A Kitten a Day Keeps Distraction at Bay

If we want to better understand the effects the Internet may have on us as individuals and on society, then researchers can’t ignore Internet cats anymore.
— Jessica Gall Myrick
Courtesy of Nicolas Suzor Looking at this kitten will help you focus on reading this article.

Courtesy of Nicolas Suzor

Looking at this kitten will help you focus on reading this article.

As an internet user, you have probably seen cute cat videos. The popularity of cat videos is one of the fascinating phenomena of the internet age and careers have literally been made in producing and disseminating them.

If cute cat videos are a guilty pleasure for you, I encourage you to renounce your guilt. Cat videos are actually good for your health! If you don’t enjoy the antics of Grumpy Cat or Maru, maybe it’s time you started.


The Healthy Choice

As of 2014 there were over 2 million cat videos on youtube with a collective 26 billion views. Researcher Jessica Gall Myrick wanted to explore the reasons for the prevalence of cat videos on the internet, so she surveyed around 7,000 people on their cat video habits and how their productivity and mood are affected by these videos. Not all of these video watchers were “cat people.” Only 36% of those surveyed reported being a cat person, while close to 60% said they liked both cats and dogs.

Courtesy of Gage Skidmore Grumpy cat doesn't approve of being used to improve your health.

Courtesy of Gage Skidmore

Grumpy cat doesn't approve of being used to improve your health.

The results were clear. People reported increases in positivity and energy after watching their favorite felines. Sadness and anxiety levels were decreased, along with other negative emotions. Even though some admitted to using cat videos to procrastinate on work or study, participants said that the positive response outweighed the guilt of time wasting.

On this matter, Myrick states “Even if they are watching cat videos on YouTube to procrastinate or while they should be working, the emotional payoff may actually help people take on tough tasks afterward.”


Not a Fluke

© Hasbro

© Hasbro

If you have skepticism over the self-reported nature of Myrick’s analysis, it’s time to set that skepticism aside. A study carried out at Hiroshima University in Japan was already lauding the effect of cute animals on our mental state three years prior to Myrick’s results. The Japanese researchers took a more experimental approach to the question of whether admiring cute animals might provide some sort of benefit.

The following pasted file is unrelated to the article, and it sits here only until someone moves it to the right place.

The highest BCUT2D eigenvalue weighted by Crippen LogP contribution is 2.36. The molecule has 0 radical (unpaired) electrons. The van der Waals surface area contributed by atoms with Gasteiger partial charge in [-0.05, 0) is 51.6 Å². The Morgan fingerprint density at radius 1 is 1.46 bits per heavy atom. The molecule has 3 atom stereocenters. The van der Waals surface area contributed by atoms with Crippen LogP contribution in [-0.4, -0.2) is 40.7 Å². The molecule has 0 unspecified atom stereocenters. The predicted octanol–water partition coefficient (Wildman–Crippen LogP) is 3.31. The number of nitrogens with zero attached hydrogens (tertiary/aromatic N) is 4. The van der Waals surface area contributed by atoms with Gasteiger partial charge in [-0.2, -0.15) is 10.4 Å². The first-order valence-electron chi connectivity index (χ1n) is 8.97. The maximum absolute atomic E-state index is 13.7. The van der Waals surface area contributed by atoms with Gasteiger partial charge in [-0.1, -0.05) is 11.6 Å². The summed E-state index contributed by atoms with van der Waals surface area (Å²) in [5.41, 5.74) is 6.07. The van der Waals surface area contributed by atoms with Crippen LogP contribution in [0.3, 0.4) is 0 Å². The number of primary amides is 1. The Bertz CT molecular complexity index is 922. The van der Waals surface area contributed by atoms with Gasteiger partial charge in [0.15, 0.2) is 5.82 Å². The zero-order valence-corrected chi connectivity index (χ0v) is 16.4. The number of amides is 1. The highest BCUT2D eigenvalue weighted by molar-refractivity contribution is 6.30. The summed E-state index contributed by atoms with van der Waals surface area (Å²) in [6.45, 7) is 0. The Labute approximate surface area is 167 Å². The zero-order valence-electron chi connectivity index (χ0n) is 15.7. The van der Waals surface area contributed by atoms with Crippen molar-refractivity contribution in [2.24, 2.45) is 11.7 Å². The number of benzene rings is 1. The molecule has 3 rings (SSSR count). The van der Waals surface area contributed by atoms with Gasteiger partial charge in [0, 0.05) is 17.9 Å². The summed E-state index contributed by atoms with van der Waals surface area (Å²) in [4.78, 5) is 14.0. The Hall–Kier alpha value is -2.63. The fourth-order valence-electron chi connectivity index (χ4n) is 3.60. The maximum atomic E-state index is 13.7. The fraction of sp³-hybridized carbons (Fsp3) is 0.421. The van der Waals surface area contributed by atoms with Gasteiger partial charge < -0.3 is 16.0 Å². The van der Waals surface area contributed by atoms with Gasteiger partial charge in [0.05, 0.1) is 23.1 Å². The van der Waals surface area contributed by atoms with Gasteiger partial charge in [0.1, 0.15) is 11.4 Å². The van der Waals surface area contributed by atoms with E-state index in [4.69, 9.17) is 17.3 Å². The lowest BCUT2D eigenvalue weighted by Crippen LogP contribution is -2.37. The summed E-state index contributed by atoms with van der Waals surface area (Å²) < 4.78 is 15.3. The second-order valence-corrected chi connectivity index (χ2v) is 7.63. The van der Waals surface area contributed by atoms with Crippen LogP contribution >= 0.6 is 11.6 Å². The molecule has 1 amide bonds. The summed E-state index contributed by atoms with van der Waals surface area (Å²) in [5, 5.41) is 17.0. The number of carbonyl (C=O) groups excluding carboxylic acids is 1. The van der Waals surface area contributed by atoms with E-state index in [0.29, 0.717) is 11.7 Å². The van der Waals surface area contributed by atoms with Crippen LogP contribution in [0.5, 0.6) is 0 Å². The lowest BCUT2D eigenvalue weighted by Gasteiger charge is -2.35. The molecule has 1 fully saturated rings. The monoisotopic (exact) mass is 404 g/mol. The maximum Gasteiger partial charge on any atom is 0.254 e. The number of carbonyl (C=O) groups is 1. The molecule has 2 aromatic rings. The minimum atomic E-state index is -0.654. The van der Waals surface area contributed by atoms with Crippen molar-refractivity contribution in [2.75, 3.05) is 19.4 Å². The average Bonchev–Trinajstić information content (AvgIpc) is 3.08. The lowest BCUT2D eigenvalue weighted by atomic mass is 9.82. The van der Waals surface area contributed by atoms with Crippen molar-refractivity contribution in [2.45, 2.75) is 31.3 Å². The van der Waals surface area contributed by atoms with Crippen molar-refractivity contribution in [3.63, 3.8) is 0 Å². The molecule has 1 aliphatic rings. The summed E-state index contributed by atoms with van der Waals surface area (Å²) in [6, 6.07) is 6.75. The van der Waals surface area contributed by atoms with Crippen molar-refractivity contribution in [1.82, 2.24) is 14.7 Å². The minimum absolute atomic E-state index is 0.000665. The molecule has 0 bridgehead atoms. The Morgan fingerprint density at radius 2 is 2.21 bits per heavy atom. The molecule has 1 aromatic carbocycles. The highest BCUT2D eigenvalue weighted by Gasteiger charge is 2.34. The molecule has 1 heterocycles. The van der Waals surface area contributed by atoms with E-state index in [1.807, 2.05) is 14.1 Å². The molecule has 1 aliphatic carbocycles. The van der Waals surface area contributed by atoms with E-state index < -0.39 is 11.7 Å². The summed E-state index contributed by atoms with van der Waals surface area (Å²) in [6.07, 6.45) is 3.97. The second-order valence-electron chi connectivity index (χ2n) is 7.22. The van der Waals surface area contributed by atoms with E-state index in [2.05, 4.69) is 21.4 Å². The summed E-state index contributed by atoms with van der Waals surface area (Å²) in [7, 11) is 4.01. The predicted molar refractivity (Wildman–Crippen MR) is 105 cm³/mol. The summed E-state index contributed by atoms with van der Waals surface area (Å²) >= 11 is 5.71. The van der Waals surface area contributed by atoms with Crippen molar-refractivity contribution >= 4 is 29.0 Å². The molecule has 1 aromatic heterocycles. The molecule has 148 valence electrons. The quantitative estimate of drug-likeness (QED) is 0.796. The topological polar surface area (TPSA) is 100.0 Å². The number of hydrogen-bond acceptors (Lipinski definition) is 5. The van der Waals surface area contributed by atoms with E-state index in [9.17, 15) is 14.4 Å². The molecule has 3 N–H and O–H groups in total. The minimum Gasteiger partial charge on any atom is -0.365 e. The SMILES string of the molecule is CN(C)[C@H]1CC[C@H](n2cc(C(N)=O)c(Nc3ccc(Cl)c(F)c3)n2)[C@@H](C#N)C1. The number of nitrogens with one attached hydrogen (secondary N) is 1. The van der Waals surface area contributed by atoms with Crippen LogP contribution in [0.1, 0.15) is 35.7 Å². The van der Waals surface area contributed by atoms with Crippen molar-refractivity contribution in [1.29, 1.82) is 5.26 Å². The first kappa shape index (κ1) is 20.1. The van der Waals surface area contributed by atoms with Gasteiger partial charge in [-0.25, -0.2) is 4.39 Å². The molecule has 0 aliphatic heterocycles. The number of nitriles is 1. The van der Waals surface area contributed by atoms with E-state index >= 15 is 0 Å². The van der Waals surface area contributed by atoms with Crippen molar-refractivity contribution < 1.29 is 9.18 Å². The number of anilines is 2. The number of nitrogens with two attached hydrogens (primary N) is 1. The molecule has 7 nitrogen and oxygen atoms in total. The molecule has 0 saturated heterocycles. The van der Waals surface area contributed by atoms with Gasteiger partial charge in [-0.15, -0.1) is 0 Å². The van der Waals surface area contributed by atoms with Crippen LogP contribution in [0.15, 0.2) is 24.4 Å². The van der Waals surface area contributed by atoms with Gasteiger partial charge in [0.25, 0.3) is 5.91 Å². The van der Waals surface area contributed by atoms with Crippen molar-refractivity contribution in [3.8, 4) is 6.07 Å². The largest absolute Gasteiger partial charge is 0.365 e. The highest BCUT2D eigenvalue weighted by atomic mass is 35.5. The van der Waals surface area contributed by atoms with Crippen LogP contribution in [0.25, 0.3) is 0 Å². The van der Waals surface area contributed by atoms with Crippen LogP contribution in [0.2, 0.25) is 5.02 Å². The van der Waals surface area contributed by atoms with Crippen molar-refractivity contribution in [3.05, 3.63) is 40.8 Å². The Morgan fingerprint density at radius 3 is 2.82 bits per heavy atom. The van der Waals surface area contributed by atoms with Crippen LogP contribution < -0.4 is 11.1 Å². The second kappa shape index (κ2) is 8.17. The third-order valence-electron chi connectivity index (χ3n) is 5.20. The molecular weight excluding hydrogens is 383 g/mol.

They had research subjects perform tasks involving focus and manual dexterity (similar to the popular board game Operation). After the first trial, some participants were shown photos of cute baby animals. People that viewed baby animals performed better on the second round of the task than those that did not.

Next they ran a variation on the experiment. Instead of a task that could be associated with nurturing (you are helping a patient in Operation), they had participants look at numbers and determine how many times certain numbers repeated. Once more, some subjects were shown cute animal pictures prior to repeating the exercise while others were not. This time, the researchers added a third experimental condition: Showing pictures of delicious foods like steak and sushi.

Courtesy of Audrey Take a look at this baby squirrel. Your performance has now improved.

Courtesy of Audrey

Take a look at this baby squirrel. Your performance has now improved.

Or maybe this hairless kitten will do the trick

Or maybe this hairless kitten will do the trick

Just like the first experiment, those that viewed cute photos had enhanced performances. Those that viewed food or no pictures did about the same as in the first round. They concluded that looking at baby animals increases manual dexterity, attention, and ability to hone in on details.

In short, watching cat videos will not only make you happier, it will increase your mental functioning. With that in mind, I hereby recommend that next time you’re zoned out at work, don’t make yourself a cup of coffee. Watch a cat video instead. Or, since caffeine also increases attentiveness and stamina, maybe both.

 


Still not convinced? You don’t have to take our word for it. Watch this cat video and see for yourself!

- Kate Dzikiewicz, Paul Griswold Howes Fellow